The resultant sandwich structure and an ITO/glass plate were preconditioned at 80° C. for at least 2 min. To complete the EPD assembly, the temporary substrate was removed from the sandwich structure and the top-sealed microcup array/adhesive was exposed to 1.08 J/cm2 of UV light in a DDV UV conveyor, stored in open air for 30 min, and subsequently laminated onto the ITO/glass plate at 120° C. The resultant EPD panel was further post cured in an oven for 1.5 hours at 80° C., followed by 12 hours at 65° C. The contrast ratios driven at 10, 20, 30, and 40 volts were measured to be 5, 7, 8, and 9, respectively. The additional adhesive layer resulted in a better lamination quality without any significant performance (contrast) deterioration. The release/adhesive/top-sealed microcups have shown satisfactory lamination properties even after the sandwich structure of temporary substrate/adhesive/top-sealed microcup array was aged at 40° C. for more than a week. A green time of more than 12 hours at room temperature plus 30 minutes at 80° C. between the UV exposure step (after the temporary substrate was peeled off from the sandwich) and the subsequent lamination step was also observed.

Example 14

A top-sealing composition consisting of 11.6 parts (dry) by weight of CAPA 6806 (hydroxyl terminated polycaprolactones, from Tri-Iso), 2.3 parts (dry) by weight of a UV curable urethane acrylate oligomer (CN983) and 0.16 parts (dry) by weight of a photoinitiator, Irgacure 907, was dissolved in 82 parts by weight of MEK and de-bubbled in a sonic bath for 1 minute before use.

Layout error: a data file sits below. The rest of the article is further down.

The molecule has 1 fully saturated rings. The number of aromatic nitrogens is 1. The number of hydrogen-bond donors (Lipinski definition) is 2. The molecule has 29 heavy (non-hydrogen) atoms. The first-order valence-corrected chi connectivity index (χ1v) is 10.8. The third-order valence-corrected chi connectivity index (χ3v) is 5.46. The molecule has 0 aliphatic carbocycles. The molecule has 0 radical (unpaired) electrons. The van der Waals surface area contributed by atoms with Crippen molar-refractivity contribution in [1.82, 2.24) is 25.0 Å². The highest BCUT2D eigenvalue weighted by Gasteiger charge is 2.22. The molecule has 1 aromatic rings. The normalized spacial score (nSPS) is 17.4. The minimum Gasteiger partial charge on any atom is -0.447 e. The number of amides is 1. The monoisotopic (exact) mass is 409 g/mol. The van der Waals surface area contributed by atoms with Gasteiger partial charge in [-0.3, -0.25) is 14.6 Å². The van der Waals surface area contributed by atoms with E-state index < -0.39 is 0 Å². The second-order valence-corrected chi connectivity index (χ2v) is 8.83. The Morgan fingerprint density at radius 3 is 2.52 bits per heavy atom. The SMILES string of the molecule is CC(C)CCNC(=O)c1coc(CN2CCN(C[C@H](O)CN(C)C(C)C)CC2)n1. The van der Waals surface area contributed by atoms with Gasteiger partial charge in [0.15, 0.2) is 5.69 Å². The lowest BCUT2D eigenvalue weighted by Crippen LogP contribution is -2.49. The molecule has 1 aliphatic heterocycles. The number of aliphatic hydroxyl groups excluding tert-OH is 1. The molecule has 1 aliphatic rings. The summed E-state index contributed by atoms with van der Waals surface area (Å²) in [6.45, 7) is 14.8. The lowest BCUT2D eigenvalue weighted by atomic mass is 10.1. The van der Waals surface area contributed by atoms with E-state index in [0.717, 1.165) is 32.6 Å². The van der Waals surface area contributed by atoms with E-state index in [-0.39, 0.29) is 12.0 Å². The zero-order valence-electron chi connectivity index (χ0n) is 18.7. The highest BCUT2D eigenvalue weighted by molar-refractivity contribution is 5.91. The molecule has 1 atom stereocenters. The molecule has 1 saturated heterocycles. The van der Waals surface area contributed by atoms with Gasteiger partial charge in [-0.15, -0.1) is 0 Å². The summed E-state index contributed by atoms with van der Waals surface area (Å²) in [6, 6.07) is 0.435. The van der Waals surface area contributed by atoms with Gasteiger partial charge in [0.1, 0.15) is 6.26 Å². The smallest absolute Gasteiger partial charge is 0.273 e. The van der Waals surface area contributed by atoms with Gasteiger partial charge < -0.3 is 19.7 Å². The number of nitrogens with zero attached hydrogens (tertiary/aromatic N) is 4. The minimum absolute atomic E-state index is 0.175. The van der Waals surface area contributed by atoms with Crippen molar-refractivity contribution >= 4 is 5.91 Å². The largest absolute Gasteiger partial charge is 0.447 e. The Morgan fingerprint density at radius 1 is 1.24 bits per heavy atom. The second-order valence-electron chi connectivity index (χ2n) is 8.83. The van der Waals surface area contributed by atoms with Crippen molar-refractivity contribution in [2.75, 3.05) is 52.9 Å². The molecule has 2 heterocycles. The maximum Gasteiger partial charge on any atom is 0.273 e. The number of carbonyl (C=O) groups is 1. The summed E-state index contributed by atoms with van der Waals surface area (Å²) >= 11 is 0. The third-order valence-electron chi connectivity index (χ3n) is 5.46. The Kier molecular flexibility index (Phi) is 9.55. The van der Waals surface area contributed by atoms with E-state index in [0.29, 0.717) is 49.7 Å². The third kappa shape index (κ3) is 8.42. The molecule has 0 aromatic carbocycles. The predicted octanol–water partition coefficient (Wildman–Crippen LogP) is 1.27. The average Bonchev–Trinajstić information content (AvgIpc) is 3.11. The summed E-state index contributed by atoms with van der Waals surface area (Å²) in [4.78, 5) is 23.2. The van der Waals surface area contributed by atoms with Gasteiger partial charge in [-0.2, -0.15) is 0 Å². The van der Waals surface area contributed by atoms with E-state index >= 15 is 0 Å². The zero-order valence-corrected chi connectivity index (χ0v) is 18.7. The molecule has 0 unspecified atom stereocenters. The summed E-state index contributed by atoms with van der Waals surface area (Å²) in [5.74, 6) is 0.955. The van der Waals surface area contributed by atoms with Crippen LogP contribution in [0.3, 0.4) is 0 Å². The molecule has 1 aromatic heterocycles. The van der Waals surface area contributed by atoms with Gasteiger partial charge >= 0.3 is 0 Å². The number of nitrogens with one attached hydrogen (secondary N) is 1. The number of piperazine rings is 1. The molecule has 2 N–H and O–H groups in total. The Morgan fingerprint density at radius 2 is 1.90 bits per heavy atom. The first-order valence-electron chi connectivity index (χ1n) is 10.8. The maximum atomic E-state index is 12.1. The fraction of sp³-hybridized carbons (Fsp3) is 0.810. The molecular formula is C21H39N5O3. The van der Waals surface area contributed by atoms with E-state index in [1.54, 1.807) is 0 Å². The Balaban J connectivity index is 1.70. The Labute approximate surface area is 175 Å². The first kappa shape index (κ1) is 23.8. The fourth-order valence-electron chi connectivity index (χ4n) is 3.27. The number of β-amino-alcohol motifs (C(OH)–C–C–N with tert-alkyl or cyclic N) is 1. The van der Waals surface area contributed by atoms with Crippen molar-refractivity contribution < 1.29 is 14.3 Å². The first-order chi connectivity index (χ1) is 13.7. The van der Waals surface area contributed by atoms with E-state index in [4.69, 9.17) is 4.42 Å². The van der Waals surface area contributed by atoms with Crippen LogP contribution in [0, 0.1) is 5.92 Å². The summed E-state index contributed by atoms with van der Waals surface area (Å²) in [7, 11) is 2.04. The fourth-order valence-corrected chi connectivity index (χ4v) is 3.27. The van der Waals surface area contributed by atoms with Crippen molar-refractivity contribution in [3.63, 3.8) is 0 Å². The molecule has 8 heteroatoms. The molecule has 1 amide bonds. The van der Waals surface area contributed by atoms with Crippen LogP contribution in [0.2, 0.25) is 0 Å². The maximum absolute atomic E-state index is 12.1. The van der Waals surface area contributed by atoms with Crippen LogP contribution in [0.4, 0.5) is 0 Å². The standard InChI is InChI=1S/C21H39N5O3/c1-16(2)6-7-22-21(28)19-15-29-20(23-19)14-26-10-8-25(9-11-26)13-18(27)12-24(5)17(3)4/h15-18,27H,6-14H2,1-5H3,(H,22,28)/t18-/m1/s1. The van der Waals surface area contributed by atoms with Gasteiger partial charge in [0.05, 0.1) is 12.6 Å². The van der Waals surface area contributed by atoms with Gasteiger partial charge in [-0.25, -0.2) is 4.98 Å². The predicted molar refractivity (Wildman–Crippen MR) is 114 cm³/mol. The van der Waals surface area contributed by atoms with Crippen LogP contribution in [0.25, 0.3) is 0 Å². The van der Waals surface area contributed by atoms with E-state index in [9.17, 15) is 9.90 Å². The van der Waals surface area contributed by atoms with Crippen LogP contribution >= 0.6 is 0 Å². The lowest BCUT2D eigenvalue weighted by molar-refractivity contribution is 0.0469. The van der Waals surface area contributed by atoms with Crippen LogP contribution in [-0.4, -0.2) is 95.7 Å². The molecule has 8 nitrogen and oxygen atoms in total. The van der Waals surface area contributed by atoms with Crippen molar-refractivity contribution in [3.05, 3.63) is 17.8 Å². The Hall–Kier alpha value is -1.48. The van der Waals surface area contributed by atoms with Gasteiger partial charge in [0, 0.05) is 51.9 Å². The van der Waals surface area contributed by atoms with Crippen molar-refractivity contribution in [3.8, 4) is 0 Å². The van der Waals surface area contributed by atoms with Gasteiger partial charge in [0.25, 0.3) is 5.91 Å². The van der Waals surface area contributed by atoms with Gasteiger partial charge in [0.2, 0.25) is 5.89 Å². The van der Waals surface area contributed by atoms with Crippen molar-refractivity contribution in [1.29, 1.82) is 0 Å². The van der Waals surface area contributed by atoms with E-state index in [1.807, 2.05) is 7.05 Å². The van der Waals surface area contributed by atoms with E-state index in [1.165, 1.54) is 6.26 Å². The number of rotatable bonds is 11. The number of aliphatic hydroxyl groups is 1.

The sample was subject to continuous switching under an electric field of 1.5 volt/μm under 50° C. and 80% relative humidity. The contrast ratio of the sample was measured for each period of time to monitor the percentage of contrast ratio change throughout the entire switching period. From the test results, almost no degradation in contrast ratio was observed after 40 hours of continuous switching.

Example 15

A top-sealing composition consisting of 5.8 parts (dry) by weight of polyurethane IS9815-20, 5.8 parts (dry) by weight of CAPA 6806, 2.3 parts (dry) by weight of a UV curable urethane acrylate oligomer (CN983) and 0.16 parts (dry) by weight of a photo initiator, Irgacure 907, was dissolved in a mixture of 40.8 parts by weight of MEK, 40.8 parts by weight of IPAc and 4.4 parts by weight of cyclohexanone (CHO), and de-bubbled in a sonic bath for 1 minute before use.

The sample was subject to continuous switching under an electric field of 1.5 volt/μm under 50° C. and 80% relative humidity. The contrast ratio of the sample was measured for each period of time to monitor the percentage of contrast ratio change throughout the entire switching period. From the test results, almost no degradation in contrast ratio was observed after 40 hours of continuous switching.

Example 16